Thursday, July 11, 2019
The wheat fields of South Asia account for nearly 20% of global production, making it a critical hotspot for scientists battling devastating wheat diseases like stem, yellow and leaf rusts that can wipe out entire crops.
More than a dozen young scientists from four countries gathered March 5-10 in northern India for the seventh biannual South Asia Association for Regional Cooperation (SAARC) Wheat Rust Surveillance and Monitoring workshop. Supported by the Delivering Genetic Gain in Wheat (DGGW) project based at Cornell University, the workshop provided cutting-edge trainings and introduced young scientists working in wheat breeding and rust pathology into a global network of researchers aimed at containing and eliminating wheat rust diseases.
“Wheat rust threatens the food security of hundreds of millions of people around the globe, and every growing season brings fresh challenges that must be confronted if we are to keep people from going hungry,” said Maricelis Acevedo, associate director for science at DGGW and adjunct professor of plant pathology at Cornell. “Training young researchers working in the most vulnerable areas strengthens our global network of scientists and allows us to respond early to emerging threats.”
Fourteen scientists from Bangladesh (3), Bhutan (2), India (3) and Nepal (6) learned the latest in rust pathology and epidemiology, pathogen surveillance, field and laboratory techniques, wheat breeding and genetics of rust resistance. The workshop extended learning from the online course “Art and Science of Rust Pathology and Applied Plant Breeding” from the Borlaug Global Rust Initiative. Supported by DGGW, the workshop was organized by Sathguru Management Consultants in collaboration with the Indian Institute of Wheat and Barley Research (IIWBR).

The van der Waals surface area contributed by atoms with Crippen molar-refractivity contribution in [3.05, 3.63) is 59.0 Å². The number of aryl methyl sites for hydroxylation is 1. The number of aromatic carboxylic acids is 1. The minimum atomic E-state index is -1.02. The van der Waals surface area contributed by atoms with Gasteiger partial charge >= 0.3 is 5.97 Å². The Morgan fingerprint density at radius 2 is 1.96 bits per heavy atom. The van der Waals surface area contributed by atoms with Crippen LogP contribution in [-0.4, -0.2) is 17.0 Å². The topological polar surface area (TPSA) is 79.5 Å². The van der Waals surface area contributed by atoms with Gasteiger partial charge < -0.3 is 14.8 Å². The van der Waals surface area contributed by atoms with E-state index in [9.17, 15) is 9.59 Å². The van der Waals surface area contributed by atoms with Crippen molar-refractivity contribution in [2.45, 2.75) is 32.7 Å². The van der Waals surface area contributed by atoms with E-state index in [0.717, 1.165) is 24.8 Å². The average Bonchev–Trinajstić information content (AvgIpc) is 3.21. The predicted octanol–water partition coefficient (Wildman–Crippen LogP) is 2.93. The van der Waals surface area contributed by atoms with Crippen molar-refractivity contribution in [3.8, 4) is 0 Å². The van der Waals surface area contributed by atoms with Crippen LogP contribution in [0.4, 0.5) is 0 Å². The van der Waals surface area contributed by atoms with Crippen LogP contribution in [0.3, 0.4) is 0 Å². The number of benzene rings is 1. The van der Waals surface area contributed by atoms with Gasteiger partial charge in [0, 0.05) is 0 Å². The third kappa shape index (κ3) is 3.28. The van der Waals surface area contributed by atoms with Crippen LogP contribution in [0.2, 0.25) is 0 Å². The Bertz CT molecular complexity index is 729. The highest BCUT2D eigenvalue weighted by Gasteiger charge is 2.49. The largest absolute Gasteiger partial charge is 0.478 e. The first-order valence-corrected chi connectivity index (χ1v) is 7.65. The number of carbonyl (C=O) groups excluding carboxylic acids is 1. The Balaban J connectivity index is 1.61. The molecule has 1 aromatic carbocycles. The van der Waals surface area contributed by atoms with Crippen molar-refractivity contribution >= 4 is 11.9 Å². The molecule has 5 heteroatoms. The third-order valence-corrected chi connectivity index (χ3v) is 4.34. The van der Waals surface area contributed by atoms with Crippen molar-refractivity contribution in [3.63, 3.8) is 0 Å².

South Asia has the largest low-income community in the world that depends on wheat for a majority of its calories. Over the past decade, the SAARC workshops have enlisted approximately 150 scientists from South Asia to play key roles in tracking the movement of rust in the region and contributing to global surveillance activities.
This year’s participants said it was rewarding to collaborate with global experts and learn the latest findings. Scientists from IIWBR and Indian Council of Agricultural Research (ICAR) gave specialized lectures, and IIWBR staff provided hands-on training in the field. The workshop included trips to IIWBR research farms and seed production farms, as well as trainings in scientific procedures in greenhouses.
“It was a great experience and I learned much more about surveillance and monitoring of wheat rusts,” said Sudhir Navathe, junior plant pathologist at Agarkar Research Institute in Pune, India, who took part in the workshop. Navathe credited informative talks from faculty, which included Acevedo from Cornell; Robert Park, professor at the Plant Breeding Institute at the University of Sydney, Australia; and Dave Hodson, senior scientist at CIMMYT, Ethiopia.
With digital technologies gaining greater adoption in agriculture, the scientists learned how to manage surveillance data using modern information technology tools known as the SAARC Toolbox. The kit includes the Rust Survey app developed by Sathguru that works on hand-held tablets. Data are fed into each country’s surveillance database and ultimately into RustTracker.org, a global cereal rust surveillance and monitoring portal from the Borlaug Global Rust Initiative based at Cornell.
DGGW is funded by the Bill & Melinda Gates Foundation and UK aid from the British people.
Richa Kapur is a consultant at Sathguru Management Consultants
First Published in:Globalrust.org